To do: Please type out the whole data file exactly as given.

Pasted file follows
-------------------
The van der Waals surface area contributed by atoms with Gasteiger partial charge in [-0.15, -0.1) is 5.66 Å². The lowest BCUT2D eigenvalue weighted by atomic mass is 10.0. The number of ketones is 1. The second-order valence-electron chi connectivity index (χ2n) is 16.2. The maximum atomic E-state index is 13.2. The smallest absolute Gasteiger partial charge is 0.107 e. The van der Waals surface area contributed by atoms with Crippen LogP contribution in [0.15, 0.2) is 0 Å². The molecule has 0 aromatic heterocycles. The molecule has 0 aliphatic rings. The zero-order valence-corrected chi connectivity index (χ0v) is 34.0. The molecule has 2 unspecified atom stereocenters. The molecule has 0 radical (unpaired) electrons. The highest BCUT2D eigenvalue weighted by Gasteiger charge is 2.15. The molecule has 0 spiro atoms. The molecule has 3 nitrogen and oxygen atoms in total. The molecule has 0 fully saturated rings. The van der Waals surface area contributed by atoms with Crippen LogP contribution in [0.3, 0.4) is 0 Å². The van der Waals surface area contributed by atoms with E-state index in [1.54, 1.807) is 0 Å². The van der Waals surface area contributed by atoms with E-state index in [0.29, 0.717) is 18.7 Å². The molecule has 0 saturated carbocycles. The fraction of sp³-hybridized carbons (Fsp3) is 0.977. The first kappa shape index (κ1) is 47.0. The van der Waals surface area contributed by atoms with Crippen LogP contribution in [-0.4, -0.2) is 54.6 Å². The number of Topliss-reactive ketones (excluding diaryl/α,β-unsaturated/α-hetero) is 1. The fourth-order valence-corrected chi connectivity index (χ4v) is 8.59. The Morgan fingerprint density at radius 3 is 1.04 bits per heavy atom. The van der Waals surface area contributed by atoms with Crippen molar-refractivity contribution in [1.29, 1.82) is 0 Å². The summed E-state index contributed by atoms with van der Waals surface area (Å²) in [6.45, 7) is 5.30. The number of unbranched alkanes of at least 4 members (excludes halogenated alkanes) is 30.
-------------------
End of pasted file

The van der Waals surface area contributed by atoms with Gasteiger partial charge in [-0.15, -0.1) is 5.66 Å². The lowest BCUT2D eigenvalue weighted by atomic mass is 10.0. The number of ketones is 1. The second-order valence-electron chi connectivity index (χ2n) is 16.2. The maximum atomic E-state index is 13.2. The smallest absolute Gasteiger partial charge is 0.107 e. The van der Waals surface area contributed by atoms with Crippen LogP contribution in [0.15, 0.2) is 0 Å². The molecule has 0 aromatic heterocycles. The molecule has 0 aliphatic rings. The zero-order valence-corrected chi connectivity index (χ0v) is 34.0. The molecule has 2 unspecified atom stereocenters. The molecule has 0 radical (unpaired) electrons. The highest BCUT2D eigenvalue weighted by Gasteiger charge is 2.15. The molecule has 0 spiro atoms. The molecule has 3 nitrogen and oxygen atoms in total. The molecule has 0 fully saturated rings. The van der Waals surface area contributed by atoms with Crippen LogP contribution in [0.3, 0.4) is 0 Å². The van der Waals surface area contributed by atoms with E-state index in [1.54, 1.807) is 0 Å². The van der Waals surface area contributed by atoms with E-state index in [0.29, 0.717) is 18.7 Å². The molecule has 0 saturated carbocycles. The fraction of sp³-hybridized carbons (Fsp3) is 0.977. The first kappa shape index (κ1) is 47.0. The van der Waals surface area contributed by atoms with Crippen LogP contribution in [-0.4, -0.2) is 54.6 Å². The number of Topliss-reactive ketones (excluding diaryl/α,β-unsaturated/α-hetero) is 1. The fourth-order valence-corrected chi connectivity index (χ4v) is 8.59. The Morgan fingerprint density at radius 3 is 1.04 bits per heavy atom. The van der Waals surface area contributed by atoms with Crippen molar-refractivity contribution in [1.29, 1.82) is 0 Å². The summed E-state index contributed by atoms with van der Waals surface area (Å²) in [6.45, 7) is 5.30. The number of unbranched alkanes of at least 4 members (excludes halogenated alkanes) is 30.